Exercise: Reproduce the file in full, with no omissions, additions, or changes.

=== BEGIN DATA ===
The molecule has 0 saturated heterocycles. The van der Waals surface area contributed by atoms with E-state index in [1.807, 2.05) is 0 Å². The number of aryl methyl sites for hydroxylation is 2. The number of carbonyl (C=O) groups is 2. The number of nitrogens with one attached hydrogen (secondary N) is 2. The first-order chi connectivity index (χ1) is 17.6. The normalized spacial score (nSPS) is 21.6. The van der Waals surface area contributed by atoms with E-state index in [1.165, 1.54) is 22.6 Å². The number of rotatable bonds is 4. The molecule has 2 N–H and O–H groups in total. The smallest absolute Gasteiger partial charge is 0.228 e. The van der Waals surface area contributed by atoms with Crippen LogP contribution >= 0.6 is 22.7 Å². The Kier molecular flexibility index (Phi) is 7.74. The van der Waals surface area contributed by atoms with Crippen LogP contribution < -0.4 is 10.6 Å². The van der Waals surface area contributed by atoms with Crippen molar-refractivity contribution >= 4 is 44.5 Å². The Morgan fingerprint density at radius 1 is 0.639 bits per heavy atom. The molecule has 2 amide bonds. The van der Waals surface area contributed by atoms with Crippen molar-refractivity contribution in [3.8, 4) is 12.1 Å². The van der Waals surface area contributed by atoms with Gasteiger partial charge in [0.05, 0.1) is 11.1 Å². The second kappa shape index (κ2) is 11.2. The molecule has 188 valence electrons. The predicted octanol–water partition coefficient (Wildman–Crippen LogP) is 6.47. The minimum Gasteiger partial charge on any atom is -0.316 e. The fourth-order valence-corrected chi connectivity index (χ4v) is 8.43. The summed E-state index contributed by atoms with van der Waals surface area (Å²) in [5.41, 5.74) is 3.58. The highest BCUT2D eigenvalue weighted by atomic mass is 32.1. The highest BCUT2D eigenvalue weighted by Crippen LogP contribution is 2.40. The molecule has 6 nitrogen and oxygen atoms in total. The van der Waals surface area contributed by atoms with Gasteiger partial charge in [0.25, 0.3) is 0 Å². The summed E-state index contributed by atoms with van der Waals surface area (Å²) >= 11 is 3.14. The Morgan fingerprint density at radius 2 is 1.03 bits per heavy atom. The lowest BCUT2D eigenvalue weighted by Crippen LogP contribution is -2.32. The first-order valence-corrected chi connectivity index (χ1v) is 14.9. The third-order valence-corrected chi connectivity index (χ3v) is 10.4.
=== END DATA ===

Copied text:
The molecule has 0 saturated heterocycles. The van der Waals surface area contributed by atoms with E-state index in [1.807, 2.05) is 0 Å². The number of aryl methyl sites for hydroxylation is 2. The number of carbonyl (C=O) groups is 2. The number of nitrogens with one attached hydrogen (secondary N) is 2. The first-order chi connectivity index (χ1) is 17.6. The normalized spacial score (nSPS) is 21.6. The van der Waals surface area contributed by atoms with E-state index in [1.165, 1.54) is 22.6 Å². The number of rotatable bonds is 4. The molecule has 2 N–H and O–H groups in total. The smallest absolute Gasteiger partial charge is 0.228 e. The van der Waals surface area contributed by atoms with Crippen LogP contribution >= 0.6 is 22.7 Å². The Kier molecular flexibility index (Phi) is 7.74. The van der Waals surface area contributed by atoms with Crippen LogP contribution < -0.4 is 10.6 Å². The van der Waals surface area contributed by atoms with Crippen molar-refractivity contribution >= 4 is 44.5 Å². The Morgan fingerprint density at radius 1 is 0.639 bits per heavy atom. The molecule has 2 amide bonds. The van der Waals surface area contributed by atoms with Crippen molar-refractivity contribution in [3.8, 4) is 12.1 Å². The van der Waals surface area contributed by atoms with Gasteiger partial charge in [0.05, 0.1) is 11.1 Å². The second kappa shape index (κ2) is 11.2. The molecule has 188 valence electrons. The predicted octanol–water partition coefficient (Wildman–Crippen LogP) is 6.47. The minimum Gasteiger partial charge on any atom is -0.316 e. The fourth-order valence-corrected chi connectivity index (χ4v) is 8.43. The summed E-state index contributed by atoms with van der Waals surface area (Å²) in [5.41, 5.74) is 3.58. The highest BCUT2D eigenvalue weighted by atomic mass is 32.1. The highest BCUT2D eigenvalue weighted by Crippen LogP contribution is 2.40. The molecule has 6 nitrogen and oxygen atoms in total. The van der Waals surface area contributed by atoms with Gasteiger partial charge in [0.25, 0.3) is 0 Å². The summed E-state index contributed by atoms with van der Waals surface area (Å²) >= 11 is 3.14. The Morgan fingerprint density at radius 2 is 1.03 bits per heavy atom. The lowest BCUT2D eigenvalue weighted by Crippen LogP contribution is -2.32. The first-order valence-corrected chi connectivity index (χ1v) is 14.9. The third-order valence-corrected chi connectivity index (χ3v) is 10.4.